EGE ultrasonic sensors for contactless measuring of distances are robust in design and waterproof (IP 67.) They are available for switching points from 10 to 3500 mm and are programmable as well.
Ultrasonic sensors are transmitting and receiving ultrasonic signals. These signals have a frequency range from 65 kHz up to 300 kHz. Ultrasonic sensors can be used for several different applications, for example:
- loop tension
- height detection
- level measuring
A short ultrasonic pulse is transmitted at the time 0, reflected by an object. The sensor receives this signal and converts it to an electric signal. The next pulse can be transmitted when the echo is faded away. This time period is called the cycle period. (Fig. 1)
- long sensing ranges have long cycle periods and slow reaction time.
- short sensing ranges have short cycle periods and fast reaction times.
Angle of beam
The energy of the ultrasonic pulse is transmitted in form of a cone along the transducer axis. The highest intensity is on the axis and decreases with rising angles. The angle of beam is defined by the angle through which the energy of the ultrasonic pulse is reduced of 33% of its maximum value.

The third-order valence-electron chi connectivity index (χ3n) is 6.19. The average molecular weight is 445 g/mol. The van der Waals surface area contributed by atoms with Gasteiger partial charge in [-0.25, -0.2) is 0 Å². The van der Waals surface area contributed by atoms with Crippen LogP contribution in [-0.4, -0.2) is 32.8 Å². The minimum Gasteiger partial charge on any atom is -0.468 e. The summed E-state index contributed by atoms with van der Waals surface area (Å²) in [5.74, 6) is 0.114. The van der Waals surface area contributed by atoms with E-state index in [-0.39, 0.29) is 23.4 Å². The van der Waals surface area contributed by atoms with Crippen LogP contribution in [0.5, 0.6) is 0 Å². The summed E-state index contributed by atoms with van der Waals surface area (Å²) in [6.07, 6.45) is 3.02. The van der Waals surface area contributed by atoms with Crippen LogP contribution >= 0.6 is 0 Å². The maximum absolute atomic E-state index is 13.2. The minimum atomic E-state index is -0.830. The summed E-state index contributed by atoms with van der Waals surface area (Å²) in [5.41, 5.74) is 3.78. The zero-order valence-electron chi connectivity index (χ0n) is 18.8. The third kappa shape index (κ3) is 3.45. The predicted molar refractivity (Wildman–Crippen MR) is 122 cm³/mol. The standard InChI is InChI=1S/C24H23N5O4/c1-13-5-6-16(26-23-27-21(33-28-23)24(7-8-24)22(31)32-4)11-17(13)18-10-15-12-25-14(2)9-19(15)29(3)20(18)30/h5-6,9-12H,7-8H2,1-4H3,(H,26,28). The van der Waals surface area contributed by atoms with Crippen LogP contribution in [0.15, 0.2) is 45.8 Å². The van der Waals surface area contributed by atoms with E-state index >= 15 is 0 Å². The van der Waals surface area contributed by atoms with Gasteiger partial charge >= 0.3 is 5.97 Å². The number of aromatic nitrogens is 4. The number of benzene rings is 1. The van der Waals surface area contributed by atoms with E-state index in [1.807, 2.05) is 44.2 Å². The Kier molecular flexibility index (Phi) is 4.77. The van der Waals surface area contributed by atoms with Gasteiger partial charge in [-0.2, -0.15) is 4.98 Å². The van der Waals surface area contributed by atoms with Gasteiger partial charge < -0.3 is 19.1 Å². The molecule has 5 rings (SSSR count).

The best detection is given by an object that stands vertically to the transducer axis. To give a save detection, the object should not have a greater angle than half of the angle of the beam (α/2). (Fig. 2) If the object is canted at a greater angle, there is no reflection of the ultrasonic pulses. An object with a flat surface and canted at an angle of 45° to the transducer axis refracts the ultrasonic pulse at an angle of 90°. An ultrasonic pulse can be compared to a light beam.
During the transmission, the voltage amplitude of the ultrasonic pulse is approximate 80 V PP. The pulse period of the ultrasonic pulse depends on the duration of the transmission pulse and on the ringing time of the transducer. The voltage amplitude of the received echo is in the range of μV. (Fig. 3)
It is not possible to receive an echo during the transmission of the ultrasonic pulse. This time period defines the range of the blind zone. In this blind zone, it is not possible to measure a distance. (Fig. 4)